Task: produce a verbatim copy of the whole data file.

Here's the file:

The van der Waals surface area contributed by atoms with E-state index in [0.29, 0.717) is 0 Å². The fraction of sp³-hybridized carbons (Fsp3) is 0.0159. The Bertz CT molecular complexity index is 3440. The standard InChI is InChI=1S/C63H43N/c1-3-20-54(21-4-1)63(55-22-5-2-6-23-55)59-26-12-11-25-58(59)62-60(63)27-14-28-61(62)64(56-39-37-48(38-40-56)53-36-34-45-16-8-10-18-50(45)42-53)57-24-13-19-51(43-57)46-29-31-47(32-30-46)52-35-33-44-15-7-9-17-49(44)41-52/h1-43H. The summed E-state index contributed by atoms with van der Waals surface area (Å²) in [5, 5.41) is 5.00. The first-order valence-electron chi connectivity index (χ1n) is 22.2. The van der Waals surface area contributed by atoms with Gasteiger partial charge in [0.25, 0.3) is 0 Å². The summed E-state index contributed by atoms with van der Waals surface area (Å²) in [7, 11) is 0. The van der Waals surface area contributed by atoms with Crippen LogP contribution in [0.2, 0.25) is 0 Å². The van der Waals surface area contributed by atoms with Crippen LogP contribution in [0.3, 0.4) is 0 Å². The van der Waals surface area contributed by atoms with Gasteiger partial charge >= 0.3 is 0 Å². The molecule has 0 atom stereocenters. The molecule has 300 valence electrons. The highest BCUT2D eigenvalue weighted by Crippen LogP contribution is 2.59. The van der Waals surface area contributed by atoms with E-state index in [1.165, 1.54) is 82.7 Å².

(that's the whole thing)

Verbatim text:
The van der Waals surface area contributed by atoms with E-state index in [0.29, 0.717) is 0 Å². The fraction of sp³-hybridized carbons (Fsp3) is 0.0159. The Bertz CT molecular complexity index is 3440. The standard InChI is InChI=1S/C63H43N/c1-3-20-54(21-4-1)63(55-22-5-2-6-23-55)59-26-12-11-25-58(59)62-60(63)27-14-28-61(62)64(56-39-37-48(38-40-56)53-36-34-45-16-8-10-18-50(45)42-53)57-24-13-19-51(43-57)46-29-31-47(32-30-46)52-35-33-44-15-7-9-17-49(44)41-52/h1-43H. The summed E-state index contributed by atoms with van der Waals surface area (Å²) in [5, 5.41) is 5.00. The first-order valence-electron chi connectivity index (χ1n) is 22.2. The van der Waals surface area contributed by atoms with Gasteiger partial charge in [0.25, 0.3) is 0 Å². The summed E-state index contributed by atoms with van der Waals surface area (Å²) in [7, 11) is 0. The van der Waals surface area contributed by atoms with Crippen LogP contribution in [0.2, 0.25) is 0 Å². The van der Waals surface area contributed by atoms with Crippen LogP contribution in [0.3, 0.4) is 0 Å². The van der Waals surface area contributed by atoms with Gasteiger partial charge >= 0.3 is 0 Å². The molecule has 0 atom stereocenters. The molecule has 300 valence electrons. The highest BCUT2D eigenvalue weighted by Crippen LogP contribution is 2.59. The van der Waals surface area contributed by atoms with E-state index in [1.165, 1.54) is 82.7 Å².